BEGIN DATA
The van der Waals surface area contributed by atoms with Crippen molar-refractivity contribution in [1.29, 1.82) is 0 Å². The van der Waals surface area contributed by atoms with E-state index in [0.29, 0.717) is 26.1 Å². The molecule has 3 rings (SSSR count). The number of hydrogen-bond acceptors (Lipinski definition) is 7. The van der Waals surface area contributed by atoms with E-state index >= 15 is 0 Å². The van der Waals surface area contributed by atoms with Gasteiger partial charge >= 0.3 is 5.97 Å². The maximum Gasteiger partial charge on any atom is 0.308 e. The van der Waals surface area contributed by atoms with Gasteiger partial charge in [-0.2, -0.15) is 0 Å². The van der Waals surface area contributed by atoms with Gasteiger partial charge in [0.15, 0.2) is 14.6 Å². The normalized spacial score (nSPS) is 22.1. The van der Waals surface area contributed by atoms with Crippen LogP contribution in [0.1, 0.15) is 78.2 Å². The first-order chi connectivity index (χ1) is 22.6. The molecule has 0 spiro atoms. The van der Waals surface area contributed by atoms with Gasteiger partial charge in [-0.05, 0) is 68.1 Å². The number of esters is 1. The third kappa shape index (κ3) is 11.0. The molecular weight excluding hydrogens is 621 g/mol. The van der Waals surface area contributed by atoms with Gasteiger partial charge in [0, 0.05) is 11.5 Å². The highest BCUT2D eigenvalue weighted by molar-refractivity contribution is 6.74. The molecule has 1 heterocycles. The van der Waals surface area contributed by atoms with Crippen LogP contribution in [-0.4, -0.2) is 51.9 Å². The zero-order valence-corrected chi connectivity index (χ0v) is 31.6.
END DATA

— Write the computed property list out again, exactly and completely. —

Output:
The van der Waals surface area contributed by atoms with Crippen molar-refractivity contribution in [1.29, 1.82) is 0 Å². The van der Waals surface area contributed by atoms with E-state index in [0.29, 0.717) is 26.1 Å². The molecule has 3 rings (SSSR count). The number of hydrogen-bond acceptors (Lipinski definition) is 7. The van der Waals surface area contributed by atoms with E-state index >= 15 is 0 Å². The van der Waals surface area contributed by atoms with Gasteiger partial charge >= 0.3 is 5.97 Å². The maximum Gasteiger partial charge on any atom is 0.308 e. The van der Waals surface area contributed by atoms with Gasteiger partial charge in [-0.2, -0.15) is 0 Å². The van der Waals surface area contributed by atoms with Gasteiger partial charge in [0.15, 0.2) is 14.6 Å². The normalized spacial score (nSPS) is 22.1. The van der Waals surface area contributed by atoms with Crippen LogP contribution in [0.1, 0.15) is 78.2 Å². The first-order chi connectivity index (χ1) is 22.6. The molecule has 0 spiro atoms. The van der Waals surface area contributed by atoms with Gasteiger partial charge in [-0.05, 0) is 68.1 Å². The number of esters is 1. The third kappa shape index (κ3) is 11.0. The molecular weight excluding hydrogens is 621 g/mol. The van der Waals surface area contributed by atoms with Gasteiger partial charge in [0, 0.05) is 11.5 Å². The highest BCUT2D eigenvalue weighted by molar-refractivity contribution is 6.74. The molecule has 1 heterocycles. The van der Waals surface area contributed by atoms with Crippen LogP contribution in [-0.4, -0.2) is 51.9 Å². The zero-order valence-corrected chi connectivity index (χ0v) is 31.6.